Airstream, The American Legend

Airstream’s founder, Wally Byam, traveled his entire life virtually. When Wally was younger, his grandfather, a mule train driver from Baker, Oregon, used to take Wally hiking. He became a sheepherder in his teens, sleeping in a donkey cart with only two wheels.

Wally maintained this industrious passion throughout his life and built more trailers. They were constructed of plywood and Masonite in the early years when he experimented with adding amenities to make them into travel trailers. He began by adding chemical toilets, gasoline stoves, water pumps, and ice chests.

As he progressed, the trailers began to take on a more streamlined shape as Wally started to employ the aircraft construction procedures he learned in the service. These construction practices decreased wind resistance and made them more durable, increasing the strength-to-weight ratio of the travel trailers.

In 1934, Wally Byam introduced the name “Airstream” because his improved trailers sailed down the road “like an airstream.” Then, on January 17, 1936, Airstream Trailer Co. introduced the “Clipper,” and an American legend was born.

The Clipper was genuinely revolutionary. Priced at $1200, the Clipper was expensive, especially during the Depression years, but the company could not manufacture them fast enough to fill incoming orders. Its riveted aluminum monocoque body had more in common with the aircraft of its day than with its predecessors. Thanks to its steel-framed tubular dinette that could be converted into a bed, it could sleep four, had its water supply, had an enclosed galley, and was equipped with electric lights throughout. The Clipper boasted an advanced ventilation and insulation system and even offered “air conditioning” that used dry ice.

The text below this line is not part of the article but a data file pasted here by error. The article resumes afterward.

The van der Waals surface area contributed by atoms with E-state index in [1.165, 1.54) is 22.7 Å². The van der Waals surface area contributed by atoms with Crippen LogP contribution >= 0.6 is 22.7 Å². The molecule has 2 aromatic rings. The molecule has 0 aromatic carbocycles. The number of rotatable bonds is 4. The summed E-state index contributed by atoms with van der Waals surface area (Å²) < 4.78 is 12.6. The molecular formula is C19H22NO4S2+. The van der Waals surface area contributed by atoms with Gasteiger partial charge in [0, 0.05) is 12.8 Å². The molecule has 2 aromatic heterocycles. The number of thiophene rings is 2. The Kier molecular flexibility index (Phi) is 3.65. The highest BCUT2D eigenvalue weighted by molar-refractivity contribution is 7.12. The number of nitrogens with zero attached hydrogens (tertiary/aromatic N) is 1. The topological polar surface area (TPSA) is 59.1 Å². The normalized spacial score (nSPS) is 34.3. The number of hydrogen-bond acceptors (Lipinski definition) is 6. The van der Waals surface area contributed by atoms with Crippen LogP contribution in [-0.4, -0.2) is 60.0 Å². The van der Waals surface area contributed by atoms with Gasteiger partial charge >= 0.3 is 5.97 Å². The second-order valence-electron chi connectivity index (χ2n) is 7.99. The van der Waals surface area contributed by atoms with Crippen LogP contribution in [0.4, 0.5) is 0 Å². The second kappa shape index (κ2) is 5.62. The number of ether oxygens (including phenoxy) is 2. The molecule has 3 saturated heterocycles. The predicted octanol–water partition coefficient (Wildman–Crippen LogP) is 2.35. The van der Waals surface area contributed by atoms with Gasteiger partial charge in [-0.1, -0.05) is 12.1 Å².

But survival was soon threatened from the outside. In December 1941, the Japanese attacked Pearl Harbor, and the pleasure trips and materials needed to build trailers became luxuries the country could not afford. Structural aluminum became classified as a critical war material, available only for the construction of vital aircraft. Tires and gasoline became scarce, and Wally Byam closed its doors.

With the end of the war, the economy flourished, and consumers began to demand more of the goods they had been deprived of. In 1948, Airstream Trailers, Inc. was helping to meet that demand at its new facility in Van Nuys, California. Wally had learned a great deal about aluminum fabrication and design in the aircraft industry and was ready to apply that knowledge to his trailer concepts.

The demand for Airstream trailers seemed limitless, and soon it was evident that Airstream had become a nationally known product. In July 1952, a lease was signed for a facility in Jackson Center, Ohio, to serve the eastern market. In August, the first Airstream manufactured in Ohio rolled off the production line, and the California factory moved to a larger facility in Santa Fe Springs.

Over the next ten years, Wally continued to improve and refine its products, and the company continued to prosper and grow. During this period, the company transitioned from factory-direct sales to a dealer network, providing better service and responsiveness to its customers. Today, more than 70% of all Airstreams ever built, including some made from the original five-dollar plans, are still rolling down the road. Suppose you are one of the lucky ones who can have access to one of these legendary vehicles. Although, in that case, it is very likely that by the simple passage of time, you will have to take it to the airstream repair service, make sure that each of the systems is working correctly and well, if you have an expert airstream repair, you can even make some aesthetic and functional improvements that will undoubtedly bring this classic to the current century while respecting its mythical history.